How Paper Bags Benefit the Environment

How Paper Bags Benefit the Environment

The environment is a hot topic nowadays. With climate change being a looming factor in everyone’s minds, and the source of several heated debates globally, many people are scrambling to find ways they can help the environment. After all, it takes everyone to make a real change in our species’ trajectory.

One small thing you can do, whether you’re a business entity or just an average person, is to swap to paper bags.

Yes, we know. Paper requires trees. However, it has several major benefits over plastic, along with many paper bags being made from non-tree, sustainable sources, that make paper bags far more environmentally friendly.

Of course, you want cold hard facts. Not just someone telling you they’re good. So, check this out.

1: Kelp-Based

Many paper bag manufacturers are aware that chopping down trees to make bags is directly against their eco-friendly theme. So, they don’t do that.

Honestly, there is an alternative to tree-based paper that is highly sustainable AND its removal helps the environment.

Several types of kelp are invasive, grow at an astounding rate, and choke out other underwater flora. It just so happens that those kelp species can be used to make paper that’s even better than tree-based options.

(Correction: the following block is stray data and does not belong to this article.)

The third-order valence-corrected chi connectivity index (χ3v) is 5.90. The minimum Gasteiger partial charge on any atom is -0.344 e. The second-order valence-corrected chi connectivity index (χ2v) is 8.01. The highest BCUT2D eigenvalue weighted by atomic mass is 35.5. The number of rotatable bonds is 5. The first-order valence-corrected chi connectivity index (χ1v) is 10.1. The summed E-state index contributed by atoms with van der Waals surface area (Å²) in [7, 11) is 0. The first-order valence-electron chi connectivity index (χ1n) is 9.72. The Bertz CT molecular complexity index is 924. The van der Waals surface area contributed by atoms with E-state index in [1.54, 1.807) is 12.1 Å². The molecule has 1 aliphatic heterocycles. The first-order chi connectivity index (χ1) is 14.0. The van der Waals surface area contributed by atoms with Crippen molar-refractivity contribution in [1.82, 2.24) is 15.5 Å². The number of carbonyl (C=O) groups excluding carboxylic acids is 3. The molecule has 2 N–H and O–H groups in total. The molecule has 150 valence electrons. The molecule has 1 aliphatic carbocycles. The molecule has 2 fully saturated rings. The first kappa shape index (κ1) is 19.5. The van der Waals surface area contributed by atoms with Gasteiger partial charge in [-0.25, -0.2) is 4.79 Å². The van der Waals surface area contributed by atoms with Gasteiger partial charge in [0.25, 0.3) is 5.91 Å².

This paper is often used to make paper bags; preventing the creation of more destructive plastic, and helping to get rid of destructive plant species.

2: Biodegradable

While paper bags are reusable and should be used again and again, it’s a fact of life that many users will simply toss them in the bin. That’s not optimal, but it is okay. Paper bags are biodegradable. This means that, within a matter of days or weeks, the bag will be absorbed by the environment and help nourish the plants in the area.

In comparison, plastic bags can sit around for decades before they even start to decompose. That’s one of the biggest problems with plastic.

3: Reusable

Paper bags are pretty tough items. Especially when they’re made properly from a kelp species. They can get reasonably wet and still be useful after drying, carry substantial loads without ripping, and basically, if you don’t rip a hole in them or tear them, function as good as new for years.

Yes, you’ll occasionally lose a paper bag to an accidental drop while it has glass in it, or the occasional rainstorm will ruin it on your way into the house, but at least 80% of the time, paper bags will work just fine over and over again.

You don’t even have to take them to a recycling plant. You can recycle them yourself by simply storing them until you need them again, and when something does happen to make them useless, they can be shipped off for recycling as long as they aren’t contaminated.

Make the Switch and Go Green

The planet needs our help, and while there are tons of things people are doing every day to provide that help, plastic bags are somehow still the norm. Make the switch to paper bags today, and you can do even more to save our beautiful planet for future generations.